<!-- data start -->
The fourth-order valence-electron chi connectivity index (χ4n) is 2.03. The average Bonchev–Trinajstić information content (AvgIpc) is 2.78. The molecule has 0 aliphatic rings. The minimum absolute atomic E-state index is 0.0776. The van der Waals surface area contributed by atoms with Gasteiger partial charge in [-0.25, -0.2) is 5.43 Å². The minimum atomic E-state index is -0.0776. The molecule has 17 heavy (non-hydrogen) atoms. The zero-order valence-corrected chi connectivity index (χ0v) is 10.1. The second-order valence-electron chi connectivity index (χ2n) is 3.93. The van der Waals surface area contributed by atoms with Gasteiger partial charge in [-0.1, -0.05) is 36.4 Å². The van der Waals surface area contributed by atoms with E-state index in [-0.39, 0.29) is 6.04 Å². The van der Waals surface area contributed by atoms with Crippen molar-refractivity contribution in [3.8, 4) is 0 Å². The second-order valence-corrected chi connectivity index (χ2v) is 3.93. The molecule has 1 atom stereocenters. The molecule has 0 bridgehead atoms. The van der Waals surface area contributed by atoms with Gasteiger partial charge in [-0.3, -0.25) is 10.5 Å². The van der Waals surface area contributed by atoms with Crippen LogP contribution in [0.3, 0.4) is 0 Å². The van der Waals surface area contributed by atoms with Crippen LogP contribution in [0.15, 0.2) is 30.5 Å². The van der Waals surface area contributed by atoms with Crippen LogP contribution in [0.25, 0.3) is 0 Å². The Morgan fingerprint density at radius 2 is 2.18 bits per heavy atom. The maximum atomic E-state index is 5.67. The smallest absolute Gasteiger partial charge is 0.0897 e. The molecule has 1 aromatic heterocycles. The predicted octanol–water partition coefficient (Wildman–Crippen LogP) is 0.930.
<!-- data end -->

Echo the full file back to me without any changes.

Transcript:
The fourth-order valence-electron chi connectivity index (χ4n) is 2.03. The average Bonchev–Trinajstić information content (AvgIpc) is 2.78. The molecule has 0 aliphatic rings. The minimum absolute atomic E-state index is 0.0776. The van der Waals surface area contributed by atoms with Gasteiger partial charge in [-0.25, -0.2) is 5.43 Å². The minimum atomic E-state index is -0.0776. The molecule has 17 heavy (non-hydrogen) atoms. The zero-order valence-corrected chi connectivity index (χ0v) is 10.1. The second-order valence-electron chi connectivity index (χ2n) is 3.93. The van der Waals surface area contributed by atoms with Gasteiger partial charge in [-0.1, -0.05) is 36.4 Å². The van der Waals surface area contributed by atoms with E-state index in [-0.39, 0.29) is 6.04 Å². The van der Waals surface area contributed by atoms with Crippen molar-refractivity contribution in [3.8, 4) is 0 Å². The second-order valence-corrected chi connectivity index (χ2v) is 3.93. The molecule has 1 atom stereocenters. The molecule has 0 bridgehead atoms. The van der Waals surface area contributed by atoms with Gasteiger partial charge in [-0.3, -0.25) is 10.5 Å². The van der Waals surface area contributed by atoms with Crippen LogP contribution in [0.3, 0.4) is 0 Å². The van der Waals surface area contributed by atoms with Crippen LogP contribution in [0.15, 0.2) is 30.5 Å². The van der Waals surface area contributed by atoms with Crippen LogP contribution in [0.25, 0.3) is 0 Å². The Morgan fingerprint density at radius 2 is 2.18 bits per heavy atom. The maximum atomic E-state index is 5.67. The smallest absolute Gasteiger partial charge is 0.0897 e. The molecule has 1 aromatic heterocycles. The predicted octanol–water partition coefficient (Wildman–Crippen LogP) is 0.930.